World Heritage Site and Japan’s tallest mountain at 3,776 meters tall.
At a staggering 3,776 meters tall, Mt. Fuji is Japan’s tallest mountain and the pride of its two homes, Yamanashi and Shizuoka Prefectures. This famous peak is an iconic symbol of Japan.
In 2013, Mt. Fuji was registered as a World Heritage Cultural Site, as it’s recognized as a sacred place and source of artistic inspiration. The entire scope of the designation covers 25 different sites including the mountain pass, surrounding shrines, lava tree molds as well as its lakes and marshes.
In the past, it was long believed that Mt. Fuji’s constant volcanic activity was an act of god. Many revered it, while mountain ascetics would climb its peak to worship and hopefully appease the mountain before it erupted again. Today, the mountain is a place that anyone can climb.
Mt. Fuji is known for its iconic cone shape, making it the subject of many artistic works and literary pieces. The historic wood block prints of the mountain also caused many influences and inspiration among artists in Europe.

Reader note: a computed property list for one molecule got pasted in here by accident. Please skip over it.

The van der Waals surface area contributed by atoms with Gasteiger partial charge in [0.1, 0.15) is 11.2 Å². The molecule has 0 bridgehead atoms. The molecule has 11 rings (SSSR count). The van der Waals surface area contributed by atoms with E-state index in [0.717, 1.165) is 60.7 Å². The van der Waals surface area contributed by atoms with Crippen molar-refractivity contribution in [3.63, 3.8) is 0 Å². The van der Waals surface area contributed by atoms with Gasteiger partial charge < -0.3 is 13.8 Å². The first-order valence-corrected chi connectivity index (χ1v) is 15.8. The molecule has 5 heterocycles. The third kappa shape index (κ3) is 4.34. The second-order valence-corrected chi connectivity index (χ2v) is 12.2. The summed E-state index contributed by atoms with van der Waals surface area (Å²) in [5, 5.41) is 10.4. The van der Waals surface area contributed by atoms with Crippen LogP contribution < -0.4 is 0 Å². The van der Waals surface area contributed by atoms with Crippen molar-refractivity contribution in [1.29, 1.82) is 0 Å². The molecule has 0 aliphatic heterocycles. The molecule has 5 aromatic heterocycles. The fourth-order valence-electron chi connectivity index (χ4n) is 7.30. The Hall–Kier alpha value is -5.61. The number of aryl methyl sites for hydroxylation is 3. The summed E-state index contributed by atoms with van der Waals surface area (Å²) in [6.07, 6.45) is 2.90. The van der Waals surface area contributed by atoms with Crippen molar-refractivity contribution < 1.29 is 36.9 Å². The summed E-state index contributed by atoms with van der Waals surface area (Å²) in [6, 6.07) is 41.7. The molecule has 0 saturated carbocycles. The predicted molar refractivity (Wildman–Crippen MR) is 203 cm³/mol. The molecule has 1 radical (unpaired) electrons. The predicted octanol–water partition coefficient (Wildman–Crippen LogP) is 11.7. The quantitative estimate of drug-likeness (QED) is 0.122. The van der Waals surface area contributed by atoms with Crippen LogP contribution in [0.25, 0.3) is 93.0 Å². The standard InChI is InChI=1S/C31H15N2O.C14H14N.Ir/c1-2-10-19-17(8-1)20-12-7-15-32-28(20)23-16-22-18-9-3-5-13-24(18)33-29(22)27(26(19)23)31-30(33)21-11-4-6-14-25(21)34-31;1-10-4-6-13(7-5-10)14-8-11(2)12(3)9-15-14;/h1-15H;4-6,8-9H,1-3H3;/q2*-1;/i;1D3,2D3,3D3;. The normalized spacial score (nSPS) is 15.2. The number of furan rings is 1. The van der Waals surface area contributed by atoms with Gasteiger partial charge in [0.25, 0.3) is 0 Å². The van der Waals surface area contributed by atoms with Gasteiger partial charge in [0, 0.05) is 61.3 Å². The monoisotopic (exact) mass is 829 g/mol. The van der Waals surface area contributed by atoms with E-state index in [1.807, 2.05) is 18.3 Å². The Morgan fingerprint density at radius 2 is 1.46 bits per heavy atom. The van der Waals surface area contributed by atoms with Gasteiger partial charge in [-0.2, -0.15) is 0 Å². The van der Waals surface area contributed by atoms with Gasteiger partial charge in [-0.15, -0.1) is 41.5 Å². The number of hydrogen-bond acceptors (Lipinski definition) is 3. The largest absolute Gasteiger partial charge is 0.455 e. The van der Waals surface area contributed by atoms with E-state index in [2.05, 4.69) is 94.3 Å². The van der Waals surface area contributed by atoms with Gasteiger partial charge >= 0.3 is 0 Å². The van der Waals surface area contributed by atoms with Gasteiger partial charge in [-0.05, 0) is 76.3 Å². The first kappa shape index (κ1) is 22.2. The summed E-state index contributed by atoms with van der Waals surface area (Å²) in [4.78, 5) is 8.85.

Mt. Fuji was formed at its beautiful height and shape by multiple volcanic eruptions. The last eruption was about 300 year ago. Today, you can find many sengen shrines and sacred sites dotting the way from the mountain foothills to its peak, in an act to keep it from erupting again.
Mt. Fuji has 4 different climbing routes, which are available to use in the months between July to early September. Outside of these months the climbing routes are closed as the mountain is blanketed in snow and considered too dangerous to climb. Even in midsummer, the mountain peak is only about 5° C, so winter gear is a must.
Japan’s tallest mountain.
It’s registered as a World Heritage Cultural Site because it serves as a “sacred place and source of artistic inspiration”.
Climbing routes are open from July to early September. There are 4 different routes across Yamanashi and Shizuoka Prefectures.
Make sure to bring appropriate climbing gear.
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- Name in Japanese
- Found in both of its proud homes of Yamanashi and Shizuoka Prefectures. (The top is private land, owned by Fujisan Hongu Sengen Taisha)
- Official Website
- Official Website (English)